7

A typical "friend who wants to help them with investing" is actually out for himself. The most benign way this occurs is the "friend" recommends them into annuities and load mutual funds that pay him a gigantic commission, at the expense of the value of the investment. For instance I found a Florida investment "counselor" had put my parents into a ...


7

Apart from capital investments (purchasing valuable assets with borrowed money) negative cash flow can be a result of late payments. If your customer pays you at the end of the month for a service which you have to deliver (and pay the associated costs) now, then a rapidly growing customer base can become problematic because of negative cash flow despite the ...


5

It means that they have enough money (or credit) to make these purchases now, but aren't currently making that money back. They've spent more than they currently expect to make - but are still 'profitable' because they believe those purchases will make them more money. So for example, let's say Netflix is currently spending $5 Million on new assets this ...


4

At this point investing is too late. After being in a similar situation and hiring an elder care lawyer my self, here's my advise. If you had 5 years of good health on parents part you could put all there assets in a trust and protect them, but this doesn't seem like a viable option. You probably want an eldercare lawyer. As they age taking care of the ...


4

How do I stop salary promotions from being filled up with new expenses? You just do? There is nothing in the world that overrides your decisions, whether smart and stupid. So, if you geta promotion and thus more money - YOU are filling it with expenses. Make a budget, you must visualize and materialize what you actually earn, be aware where you spend it ...


3

Suppose, for example, that it costs you $2000 to bring a new customer on board, and that you reasonably expect that customer to pay you $100/month for at least the next 5 years. Suppose further that your sales force is doing a bang-up job, and signing up 100 customers/month. Also suppose that you are good at controlling your fixed costs. You are cash-flow ...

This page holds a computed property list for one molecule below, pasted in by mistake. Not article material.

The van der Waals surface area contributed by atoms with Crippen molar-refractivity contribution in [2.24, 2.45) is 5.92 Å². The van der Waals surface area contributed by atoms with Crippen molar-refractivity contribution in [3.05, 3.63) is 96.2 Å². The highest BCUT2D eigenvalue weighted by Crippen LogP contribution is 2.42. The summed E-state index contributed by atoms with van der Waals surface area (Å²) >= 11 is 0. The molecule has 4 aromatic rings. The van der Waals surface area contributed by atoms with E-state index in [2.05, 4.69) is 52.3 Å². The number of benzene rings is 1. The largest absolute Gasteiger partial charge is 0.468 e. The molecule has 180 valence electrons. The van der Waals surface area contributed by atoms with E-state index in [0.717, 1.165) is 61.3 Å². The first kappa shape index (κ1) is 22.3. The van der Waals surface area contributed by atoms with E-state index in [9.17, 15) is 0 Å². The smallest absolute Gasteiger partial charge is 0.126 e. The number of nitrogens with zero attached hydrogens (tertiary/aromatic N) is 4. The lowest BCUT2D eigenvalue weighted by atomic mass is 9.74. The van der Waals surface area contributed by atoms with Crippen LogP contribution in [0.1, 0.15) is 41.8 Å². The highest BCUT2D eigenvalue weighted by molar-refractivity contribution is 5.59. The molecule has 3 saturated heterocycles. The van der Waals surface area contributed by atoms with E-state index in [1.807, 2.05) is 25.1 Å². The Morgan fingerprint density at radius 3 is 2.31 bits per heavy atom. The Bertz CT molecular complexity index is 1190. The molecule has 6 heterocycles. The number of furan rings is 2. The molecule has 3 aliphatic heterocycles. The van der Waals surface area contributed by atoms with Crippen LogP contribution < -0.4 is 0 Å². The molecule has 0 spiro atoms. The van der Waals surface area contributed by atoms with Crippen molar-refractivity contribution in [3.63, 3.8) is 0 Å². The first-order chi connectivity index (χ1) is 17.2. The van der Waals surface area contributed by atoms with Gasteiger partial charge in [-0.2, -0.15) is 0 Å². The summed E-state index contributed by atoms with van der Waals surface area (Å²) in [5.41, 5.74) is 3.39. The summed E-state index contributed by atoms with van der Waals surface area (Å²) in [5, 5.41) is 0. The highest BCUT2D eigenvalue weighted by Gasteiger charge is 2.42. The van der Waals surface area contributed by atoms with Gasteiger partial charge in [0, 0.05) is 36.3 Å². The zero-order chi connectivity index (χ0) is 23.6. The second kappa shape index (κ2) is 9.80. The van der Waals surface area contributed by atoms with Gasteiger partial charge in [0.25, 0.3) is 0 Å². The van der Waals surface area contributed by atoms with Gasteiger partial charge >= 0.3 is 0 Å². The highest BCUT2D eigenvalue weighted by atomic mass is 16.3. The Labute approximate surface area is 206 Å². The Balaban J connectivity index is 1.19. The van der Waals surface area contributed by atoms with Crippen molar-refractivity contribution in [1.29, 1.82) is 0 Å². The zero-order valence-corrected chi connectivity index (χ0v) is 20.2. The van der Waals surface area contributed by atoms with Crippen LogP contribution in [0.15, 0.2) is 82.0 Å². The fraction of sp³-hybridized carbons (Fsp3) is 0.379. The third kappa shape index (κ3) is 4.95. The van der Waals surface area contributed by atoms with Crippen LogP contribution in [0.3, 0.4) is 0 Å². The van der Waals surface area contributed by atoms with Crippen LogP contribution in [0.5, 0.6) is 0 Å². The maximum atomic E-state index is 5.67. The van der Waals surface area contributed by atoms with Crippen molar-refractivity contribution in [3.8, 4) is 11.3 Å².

3

Yes, they should move, and the line You can now buy or convert to Admiral Shares of this fund at a $3,000 minimum. suggests that one can do so in a tax-free swap, the basis remaining the same.


2

Yes, compounding frequency does have an impact on your return. In general, more frequent compounding boosts your return. The big proviso is that you have to leave the money invested in order for it to compound. In your savings account example, that's exactly what you're doing and the more frequent payout means that the interest is itself earning interest. ...


2

Is an ISA of this kind worth it for a portfolio < £2000? Not really. The only difference between any ISA and a regular account is that you won't ever have to pay taxes on the benefits you made out of the money you put in. In the UK, at the moment we have a free personal allowance of £11000 for capital gains (e.g. buy/sell stocks, mutual funds...) and ...


2

There are many different types of Stocks & Shares ISAs. I'm assuming here that you're thinking of investing in a fund, rather than picking your own shares. Generally, the fees that are charged to your account are reasonably transparent. There may be a single fee, or alternatively a "platform fee" levied by the people you invest through, and a fund fee ...


2